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Pediatric Emergencies

As a parent, it can be scary when your child is sick or hurt. Sometimes it’s difficult to determine what level of care is most appropriate — scheduling an appointment with their pediatrician or heading to the emergency room (ER). Pediatric specialist Lauren Moran, MD, sheds some light on when to take your child to the ER and what to expect when you get there.

Is It an Emergency?
Broken bones or large cuts or wounds that won’t stop bleeding are, of course, emergencies. However, there are several other reasons you should bring your child into the ER right away rather than waiting for a follow-up from your child’s pediatrician. One of these is if your child is acting altered in any way. This could be if they are lethargic, meaning you are unable to wake them; if they are having severe behavioral changes; if they pass out; or if they are acting confused.

Another reason to seek immediate medical attention is if your child is having difficulty breathing or if you are concerned about their hydration status. Kids can easily get behind in their fluid intake, particularly if they have persistent vomiting or diarrhea. Signs of dehydration include dry mouth, making fewer tears when crying and only peeing once or twice a day. If your child is experiencing any of these symptoms, head to the ER.

If you have an infant who is less than two months of age, always bring them into the ER for fever equal to or greater than 100.4 degrees, as they are at high risk for a serious bacterial infection.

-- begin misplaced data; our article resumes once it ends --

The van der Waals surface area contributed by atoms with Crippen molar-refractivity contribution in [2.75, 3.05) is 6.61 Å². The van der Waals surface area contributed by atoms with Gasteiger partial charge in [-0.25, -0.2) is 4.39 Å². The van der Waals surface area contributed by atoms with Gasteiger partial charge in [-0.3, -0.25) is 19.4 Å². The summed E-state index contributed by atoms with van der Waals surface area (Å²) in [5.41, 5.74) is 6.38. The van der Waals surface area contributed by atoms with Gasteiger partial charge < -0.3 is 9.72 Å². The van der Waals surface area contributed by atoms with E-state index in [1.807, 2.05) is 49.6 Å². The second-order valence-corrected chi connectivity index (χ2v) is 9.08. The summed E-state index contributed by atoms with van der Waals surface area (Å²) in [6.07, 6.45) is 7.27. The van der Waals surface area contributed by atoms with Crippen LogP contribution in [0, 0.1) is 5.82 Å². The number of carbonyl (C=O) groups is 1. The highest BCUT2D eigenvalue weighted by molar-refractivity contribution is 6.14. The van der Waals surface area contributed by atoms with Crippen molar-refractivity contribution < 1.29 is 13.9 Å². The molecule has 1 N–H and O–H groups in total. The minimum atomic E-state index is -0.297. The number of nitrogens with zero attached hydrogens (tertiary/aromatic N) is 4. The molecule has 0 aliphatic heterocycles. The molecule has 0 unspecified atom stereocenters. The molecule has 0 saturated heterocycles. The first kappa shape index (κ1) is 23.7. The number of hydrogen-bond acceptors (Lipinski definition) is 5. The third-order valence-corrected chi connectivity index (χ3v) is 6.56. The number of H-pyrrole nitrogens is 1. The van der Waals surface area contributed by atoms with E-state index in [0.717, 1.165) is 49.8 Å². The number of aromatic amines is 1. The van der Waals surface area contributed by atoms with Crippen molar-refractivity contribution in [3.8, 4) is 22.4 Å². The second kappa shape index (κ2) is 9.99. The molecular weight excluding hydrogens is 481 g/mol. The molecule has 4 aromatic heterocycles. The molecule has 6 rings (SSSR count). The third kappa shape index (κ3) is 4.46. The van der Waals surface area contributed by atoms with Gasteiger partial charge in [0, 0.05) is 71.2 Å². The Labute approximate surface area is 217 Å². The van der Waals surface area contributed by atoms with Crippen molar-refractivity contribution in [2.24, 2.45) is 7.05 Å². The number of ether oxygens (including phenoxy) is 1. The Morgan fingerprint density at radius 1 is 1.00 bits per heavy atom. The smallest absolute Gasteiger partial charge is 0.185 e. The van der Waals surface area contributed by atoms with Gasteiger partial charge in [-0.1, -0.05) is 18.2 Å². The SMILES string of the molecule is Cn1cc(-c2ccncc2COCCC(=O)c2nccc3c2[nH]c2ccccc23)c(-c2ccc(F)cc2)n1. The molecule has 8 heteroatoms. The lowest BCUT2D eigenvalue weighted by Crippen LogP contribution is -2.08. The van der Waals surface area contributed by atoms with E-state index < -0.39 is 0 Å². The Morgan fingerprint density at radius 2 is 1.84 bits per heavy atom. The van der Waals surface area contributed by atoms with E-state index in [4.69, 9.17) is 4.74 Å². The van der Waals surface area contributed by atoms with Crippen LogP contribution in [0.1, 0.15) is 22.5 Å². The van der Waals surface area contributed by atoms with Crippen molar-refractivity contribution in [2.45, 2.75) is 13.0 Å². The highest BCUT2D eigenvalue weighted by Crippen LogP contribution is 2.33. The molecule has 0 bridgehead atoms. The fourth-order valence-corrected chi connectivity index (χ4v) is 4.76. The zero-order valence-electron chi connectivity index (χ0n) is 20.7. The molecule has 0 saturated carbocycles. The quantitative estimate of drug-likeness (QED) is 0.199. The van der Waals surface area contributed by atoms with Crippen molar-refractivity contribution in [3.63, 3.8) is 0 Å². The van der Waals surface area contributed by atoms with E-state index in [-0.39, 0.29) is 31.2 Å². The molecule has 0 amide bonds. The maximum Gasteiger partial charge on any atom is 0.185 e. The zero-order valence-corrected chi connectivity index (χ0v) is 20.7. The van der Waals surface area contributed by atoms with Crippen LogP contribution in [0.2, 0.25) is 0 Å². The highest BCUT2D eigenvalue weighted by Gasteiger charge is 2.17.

We’re at the ER — Now What?
Kids are not just little adults and require special care. If you bring your child to the Progress West ER, they will be seen by a pediatric hospitalist, or a doctor that specializes in taking care of kids in the hospital. Many of the ER nurses also have pediatric experience. 

To begin, the team will need to examine your child and may use distraction techniques like a video on a phone or tablet. Your child might even be given a popsicle. Not only is it a fun treat, but if your child is able to tolerate a popsicle, the team then knows they will be able to stay hydrated at home. When it comes to procedures, numbing gels and medications to calm or sedate your child are also available to help make them more comfortable. 

The ERs at Barnes-Jewish St. Peters and Progress West Hospitals are open every day, 24 hours a day, to provide your child with exceptional emergency care if ever the need arises. Our easy online self-scheduling system, InQuicker, lets you wait at home and head to the ER knowing you are next in line. Access InQuicker at BJC.org/OnlineER.

Lauren Moran, MD, is a Washington University pediatric specialist on staff at Progress West Hospital.

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